Face to face - hands on care

As a carer you have the key to a healthy and happy life for those you care for. With a little thought, their lives can be enriched and their future influenced by the way you relate to them.

You are the hands and eyes of managers in social care and the health professions, noting the changing needs of your clients or family members and passing these on. I will continue to use the term 'client' used by carers working in paid employment, but the advice obviously applies to family members as well. 

PHYSICAL NEEDS

As you assist in washing and dressing your clients, take note of any increase of pain, stiffness and weakness. Document this and pass on the information to your manager. Your clients need to do as much as possible for themselves to enable them to care for themselves as long as possible. This maintains self-worth and staves off depression.

MENTAL NEEDS

Help your clients to remain in touch with the wider community, telling them what is going on and encouraging them to express their opinion. Show an interest in any hobby they may be pursuing or photos of family and friends. This can often draw them out, even if they have dementia. Perhaps play some favourite music as you work together. This stimulates the brain and arouses pleasant memories.

EMOTIONAL NEEDS

Recognising your client by a cheery greeting and asking how they are, will set the scene for a rewarding time together. Together with respect, you will be giving people a feeling that they matter. Remember you are the only people they may see all day. Families are often scattered and their friends unable to visit.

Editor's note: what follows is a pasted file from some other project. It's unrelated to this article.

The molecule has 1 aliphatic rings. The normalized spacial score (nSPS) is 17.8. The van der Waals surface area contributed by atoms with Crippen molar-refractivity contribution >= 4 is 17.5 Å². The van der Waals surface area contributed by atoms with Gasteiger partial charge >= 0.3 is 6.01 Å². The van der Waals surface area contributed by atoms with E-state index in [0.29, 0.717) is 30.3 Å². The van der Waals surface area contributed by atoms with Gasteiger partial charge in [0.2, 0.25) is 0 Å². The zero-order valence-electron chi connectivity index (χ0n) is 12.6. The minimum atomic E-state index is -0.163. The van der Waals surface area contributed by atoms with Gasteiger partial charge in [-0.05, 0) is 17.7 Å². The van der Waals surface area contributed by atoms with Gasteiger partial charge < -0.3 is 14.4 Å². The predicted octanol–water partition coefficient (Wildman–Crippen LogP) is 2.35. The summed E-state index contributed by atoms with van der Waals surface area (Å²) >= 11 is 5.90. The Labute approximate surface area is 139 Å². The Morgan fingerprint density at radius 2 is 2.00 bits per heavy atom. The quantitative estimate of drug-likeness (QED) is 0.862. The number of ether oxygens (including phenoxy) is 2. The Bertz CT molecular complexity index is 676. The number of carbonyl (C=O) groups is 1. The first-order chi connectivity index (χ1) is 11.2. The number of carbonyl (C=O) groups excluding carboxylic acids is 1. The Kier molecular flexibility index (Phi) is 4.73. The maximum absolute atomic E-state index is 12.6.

Become familiar with the movements and exercises recommended on Movingtherapy and remind your clients to do them,  perhaps while you are busy with your care notes.

One essential exercise: Sit to stand 5 times 3 times a day. Emphasise that this will help them to toilet themselves.

In order to do it safely, suggest that they do it at the table before a meal. If sitting in an arm chair, they should make sure their walking frame is in front of them. For some it may be advisable to do the exercise in your presence.

I have many stories of changed lives through doing this routine regularly every day. Some could visit family again as now able to climb stairs to the toilet, others could get in and out of the bath. One elderly man  was able to put aside his stick, another attained the age of a hundred years, walking only with a stick, in spite of  a terminal illness. Over several years I would check up on him and he always assured me he was doing his exercises.

'This life wants nothing so much as sunny people. The old are hungrier for love than for bread, and the Oil of Joy is very cheap. If you can help the poor on with a Garment of Praise it will be warmer for them than blankets.' Henry Drummond